In multi-viewpoint photogrammetric acquisition [19], sets of photographs are obtained by moving a camera around an object as illustrated in Figure 1A. This ensures that the lighting conditions remain constant and that there are no changes to background features that could confuse the reconstruction processing. In the rotary photogrammetric approach proposed here, the camera is fixed on a tripod and the object is rotated by a turntable as shown in Figure 1B. Lighting conditions are kept constant by the use of a diffuse, overhead, central light source and background features are eliminated by the use of a matt, monochrome tabletop cover.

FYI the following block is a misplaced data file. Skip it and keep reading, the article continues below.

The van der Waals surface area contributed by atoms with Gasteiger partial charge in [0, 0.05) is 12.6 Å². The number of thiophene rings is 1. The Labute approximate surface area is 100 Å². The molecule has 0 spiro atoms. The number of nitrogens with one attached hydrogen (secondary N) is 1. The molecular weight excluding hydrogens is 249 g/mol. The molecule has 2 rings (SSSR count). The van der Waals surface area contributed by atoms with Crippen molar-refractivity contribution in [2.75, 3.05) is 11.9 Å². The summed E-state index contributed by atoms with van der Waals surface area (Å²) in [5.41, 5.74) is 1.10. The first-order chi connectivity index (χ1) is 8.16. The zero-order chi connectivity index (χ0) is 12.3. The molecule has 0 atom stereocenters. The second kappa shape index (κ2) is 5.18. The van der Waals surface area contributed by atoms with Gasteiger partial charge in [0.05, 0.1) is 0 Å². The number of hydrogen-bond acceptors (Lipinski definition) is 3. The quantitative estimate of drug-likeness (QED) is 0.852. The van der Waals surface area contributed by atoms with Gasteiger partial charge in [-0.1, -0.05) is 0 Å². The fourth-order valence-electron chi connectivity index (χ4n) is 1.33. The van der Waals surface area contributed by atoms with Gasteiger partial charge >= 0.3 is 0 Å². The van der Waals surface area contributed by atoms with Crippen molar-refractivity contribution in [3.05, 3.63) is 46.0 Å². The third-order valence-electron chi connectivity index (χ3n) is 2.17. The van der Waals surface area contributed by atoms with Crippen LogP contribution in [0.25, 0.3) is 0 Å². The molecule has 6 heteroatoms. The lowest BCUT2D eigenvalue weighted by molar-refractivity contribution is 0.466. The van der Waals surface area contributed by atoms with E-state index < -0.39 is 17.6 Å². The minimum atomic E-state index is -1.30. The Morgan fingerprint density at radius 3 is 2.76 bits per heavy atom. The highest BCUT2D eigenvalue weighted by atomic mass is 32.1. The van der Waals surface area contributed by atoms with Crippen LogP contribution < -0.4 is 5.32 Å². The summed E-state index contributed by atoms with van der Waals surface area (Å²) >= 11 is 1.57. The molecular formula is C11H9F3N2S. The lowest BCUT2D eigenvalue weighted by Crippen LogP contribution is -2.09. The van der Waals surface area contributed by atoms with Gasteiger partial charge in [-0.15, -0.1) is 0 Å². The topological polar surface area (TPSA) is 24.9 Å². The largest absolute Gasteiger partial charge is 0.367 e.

It is impossible to completely reconstruct an artefact from a single set of photographs gathered using a turntable because there will be no information about the underside of the object. The conventional solution is to take several scans with the object in different orientations and then to merge the resulting models to form a single 3D mesh using a point-cloud registration technique such as the iterative closest point algorithm [20]. This works well for non-textured models, but, when texture mapping is applied, the appearance can be unsatisfactory. In areas where the meshes from two or more different partial models intersect, the texture can have a ‘patchy’ appearance due to the different illuminations of each viewpoint and, at the boundaries of each partial model, ‘seams’ can be observed for the same reason [21]. An automated solution to this problem that integrates point-cloud registration, meshing, and texture mapping processes is described in this paper.